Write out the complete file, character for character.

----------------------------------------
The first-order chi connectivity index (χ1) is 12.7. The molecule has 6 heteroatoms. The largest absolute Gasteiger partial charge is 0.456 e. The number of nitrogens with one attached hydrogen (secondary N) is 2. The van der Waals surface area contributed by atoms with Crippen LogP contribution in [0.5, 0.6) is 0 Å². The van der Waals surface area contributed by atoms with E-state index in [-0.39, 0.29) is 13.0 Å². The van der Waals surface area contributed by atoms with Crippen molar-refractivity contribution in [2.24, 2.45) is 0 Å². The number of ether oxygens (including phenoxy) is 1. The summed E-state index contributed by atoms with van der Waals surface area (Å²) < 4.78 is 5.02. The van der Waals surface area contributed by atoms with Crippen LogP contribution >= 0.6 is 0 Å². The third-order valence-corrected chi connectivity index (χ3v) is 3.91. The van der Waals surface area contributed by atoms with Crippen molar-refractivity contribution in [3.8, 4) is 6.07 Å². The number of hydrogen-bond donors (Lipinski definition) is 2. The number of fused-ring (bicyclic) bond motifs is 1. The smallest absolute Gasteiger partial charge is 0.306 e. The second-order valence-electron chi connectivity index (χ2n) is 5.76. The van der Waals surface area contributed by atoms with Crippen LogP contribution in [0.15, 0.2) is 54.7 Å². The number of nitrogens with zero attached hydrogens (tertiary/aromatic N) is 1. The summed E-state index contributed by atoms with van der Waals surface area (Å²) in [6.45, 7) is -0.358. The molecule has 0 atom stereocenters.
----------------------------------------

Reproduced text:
The first-order chi connectivity index (χ1) is 12.7. The molecule has 6 heteroatoms. The largest absolute Gasteiger partial charge is 0.456 e. The number of nitrogens with one attached hydrogen (secondary N) is 2. The van der Waals surface area contributed by atoms with Crippen LogP contribution in [0.5, 0.6) is 0 Å². The van der Waals surface area contributed by atoms with E-state index in [-0.39, 0.29) is 13.0 Å². The van der Waals surface area contributed by atoms with Crippen molar-refractivity contribution in [2.24, 2.45) is 0 Å². The number of ether oxygens (including phenoxy) is 1. The summed E-state index contributed by atoms with van der Waals surface area (Å²) < 4.78 is 5.02. The van der Waals surface area contributed by atoms with Crippen LogP contribution >= 0.6 is 0 Å². The third-order valence-corrected chi connectivity index (χ3v) is 3.91. The van der Waals surface area contributed by atoms with Crippen molar-refractivity contribution in [3.8, 4) is 6.07 Å². The number of hydrogen-bond donors (Lipinski definition) is 2. The number of fused-ring (bicyclic) bond motifs is 1. The smallest absolute Gasteiger partial charge is 0.306 e. The second-order valence-electron chi connectivity index (χ2n) is 5.76. The van der Waals surface area contributed by atoms with Crippen LogP contribution in [0.15, 0.2) is 54.7 Å². The number of nitrogens with zero attached hydrogens (tertiary/aromatic N) is 1. The summed E-state index contributed by atoms with van der Waals surface area (Å²) in [6.45, 7) is -0.358. The molecule has 0 atom stereocenters.